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One Of The World's Most Contagious Diseases Is Resurfacing And Scientists Are Worried

Vaccination rates for childhood diseases that once killed millions have plunged since the pandemic started, and measles in particular has scientists worried.


Stephen Luntz


Stephen Luntz

Freelance Writer

Stephen has a science degree with a major in physics, an arts degree with majors in English Literature and History and Philosophy of Science and a Graduate Diploma in Science Communication.

Freelance Writer

Newborn baby with measles

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The pandemic has represented a triple blow to childhood vaccination rates. A World Health Organization report shows nearly 40 million children missed at least one measles dose in 2021. The decline in vaccinations, in general, is alarming epidemiologists, but there are reasons why measles is their biggest concern.

Getting children vaccinated was a logistical problem for regions in partial or complete lockdown. Even after people were back to moving around, an overstretched healthcare system was less capable of following parents up and making sure they got their children vaccinated. Finally, with vaccination becoming the center of a culture war, particularly in the United States, anti-vaxxers moved from a fringe group to the political mainstream, increasing their capacity to dissuade people from protecting their children.


The consequences are likely to be felt in deaths and disability for decades to come for all diseases children routinely get shots against. However, Professor Matthew Ferrari of Penn State University, and one of the authors of the report, is most concerned about measles.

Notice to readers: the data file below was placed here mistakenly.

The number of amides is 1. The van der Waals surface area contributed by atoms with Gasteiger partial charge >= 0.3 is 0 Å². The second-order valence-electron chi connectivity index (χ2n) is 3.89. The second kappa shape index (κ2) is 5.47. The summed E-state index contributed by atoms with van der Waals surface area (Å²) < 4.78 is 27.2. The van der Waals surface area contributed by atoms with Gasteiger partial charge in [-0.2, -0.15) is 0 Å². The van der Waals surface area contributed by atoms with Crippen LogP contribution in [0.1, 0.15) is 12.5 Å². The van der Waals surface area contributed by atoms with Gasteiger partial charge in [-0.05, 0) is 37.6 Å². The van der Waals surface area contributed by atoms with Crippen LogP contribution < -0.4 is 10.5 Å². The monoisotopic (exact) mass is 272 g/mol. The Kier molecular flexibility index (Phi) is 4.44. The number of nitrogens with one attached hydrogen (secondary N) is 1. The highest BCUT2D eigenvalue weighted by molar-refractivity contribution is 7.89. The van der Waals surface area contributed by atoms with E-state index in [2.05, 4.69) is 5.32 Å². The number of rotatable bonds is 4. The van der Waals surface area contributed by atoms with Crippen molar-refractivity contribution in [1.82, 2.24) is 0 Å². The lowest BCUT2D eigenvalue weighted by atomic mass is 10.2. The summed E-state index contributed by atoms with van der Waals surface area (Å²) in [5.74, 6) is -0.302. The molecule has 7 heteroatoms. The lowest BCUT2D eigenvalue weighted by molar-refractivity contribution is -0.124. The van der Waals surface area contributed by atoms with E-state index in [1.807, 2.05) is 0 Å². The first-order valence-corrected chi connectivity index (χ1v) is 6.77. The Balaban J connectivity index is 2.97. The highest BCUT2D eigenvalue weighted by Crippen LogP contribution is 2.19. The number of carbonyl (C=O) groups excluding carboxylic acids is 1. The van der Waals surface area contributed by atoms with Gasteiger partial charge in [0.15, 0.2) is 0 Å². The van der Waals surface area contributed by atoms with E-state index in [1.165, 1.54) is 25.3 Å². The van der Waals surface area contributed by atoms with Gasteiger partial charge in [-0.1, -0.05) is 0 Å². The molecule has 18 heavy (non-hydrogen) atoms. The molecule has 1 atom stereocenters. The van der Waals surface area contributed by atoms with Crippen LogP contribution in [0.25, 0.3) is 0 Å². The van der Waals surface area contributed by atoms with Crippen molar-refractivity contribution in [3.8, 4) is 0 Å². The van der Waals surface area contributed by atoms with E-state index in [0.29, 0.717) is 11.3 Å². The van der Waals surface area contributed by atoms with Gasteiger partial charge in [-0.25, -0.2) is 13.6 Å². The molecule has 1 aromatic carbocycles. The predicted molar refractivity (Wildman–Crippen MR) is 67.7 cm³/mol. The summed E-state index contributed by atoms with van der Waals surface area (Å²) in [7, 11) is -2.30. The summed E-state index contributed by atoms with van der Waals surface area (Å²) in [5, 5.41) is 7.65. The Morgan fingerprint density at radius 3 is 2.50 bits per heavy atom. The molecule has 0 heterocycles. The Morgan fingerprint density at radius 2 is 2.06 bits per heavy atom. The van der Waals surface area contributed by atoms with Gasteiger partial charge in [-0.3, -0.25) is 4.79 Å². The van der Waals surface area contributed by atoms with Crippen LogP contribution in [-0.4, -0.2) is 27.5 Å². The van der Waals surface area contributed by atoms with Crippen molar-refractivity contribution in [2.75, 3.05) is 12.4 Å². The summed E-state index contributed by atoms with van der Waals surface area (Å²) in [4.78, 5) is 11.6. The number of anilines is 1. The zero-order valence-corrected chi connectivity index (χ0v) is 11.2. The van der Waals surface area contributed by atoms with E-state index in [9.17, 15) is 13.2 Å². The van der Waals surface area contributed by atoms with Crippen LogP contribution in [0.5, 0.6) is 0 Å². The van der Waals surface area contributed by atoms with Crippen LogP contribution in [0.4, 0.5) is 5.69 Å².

“Measles is one of the most contagious human viruses and can be quite serious if there aren’t sufficient resources to manage symptoms," Ferrari said in a statement. “In under-resourced settings, as many as 5 percent of children infected with measles could die, and the likelihood of severe outcomes is higher in younger kids.”

For less contagious diseases, herd immunity prevents outbreaks from taking hold when vaccination rates drop modestly. A disease’s infectiousness is measured by its reproductive number (R0), a concept that gained far wider familiarity early in the pandemic. The R0 measures how many people a contagious individual will infect where everyone is susceptible, having been neither vaccinated nor previously infected.

 A disease like Diphtheria, with an R0 of around 2.6, can be effectively controlled with vaccination rates well below 100 percent, provided the vaccine is effective. For measles, however, the R0 is around 15. The most infectious strains of the Omicron variant have similar R0s, but they’re spreading in an environment where most people have been vaccinated, have previously encountered other COVID-19 variants, or both. When measles gets loose in a population that has not been vaccinated and hasn’t had an outbreak before, it spreads like wildfire.


Quite how many children are dying of measles is not known, because most deaths occur in places where reporting is inadequate. However, Ferrari fed the information we have into a model he created and estimates 9 million people were infected in 2021, causing 128,000 deaths. He expects the number to rise this year and until the vaccination gap caused by the pandemic is closed.

“Most children – more than 80 percent – will be protected by the first dose, but those that are not have very little protection at all,” Ferrari said. “The second dose is critical for catching up those kids that weren’t protected by the first dose.”

Measles also has a nasty feature most other diseases do not, disrupting the immune system so people lose their resistance to diseases they have encountered previously. In some cases, this can be as powerful a risk factor as taking immunosuppressive drugs. This “immunological amnesia” was only discovered in 2019, so its scale is not well studied, but it may well add extra deaths to those Ferrari attributes to measles more directly.

The WHO report is available online.


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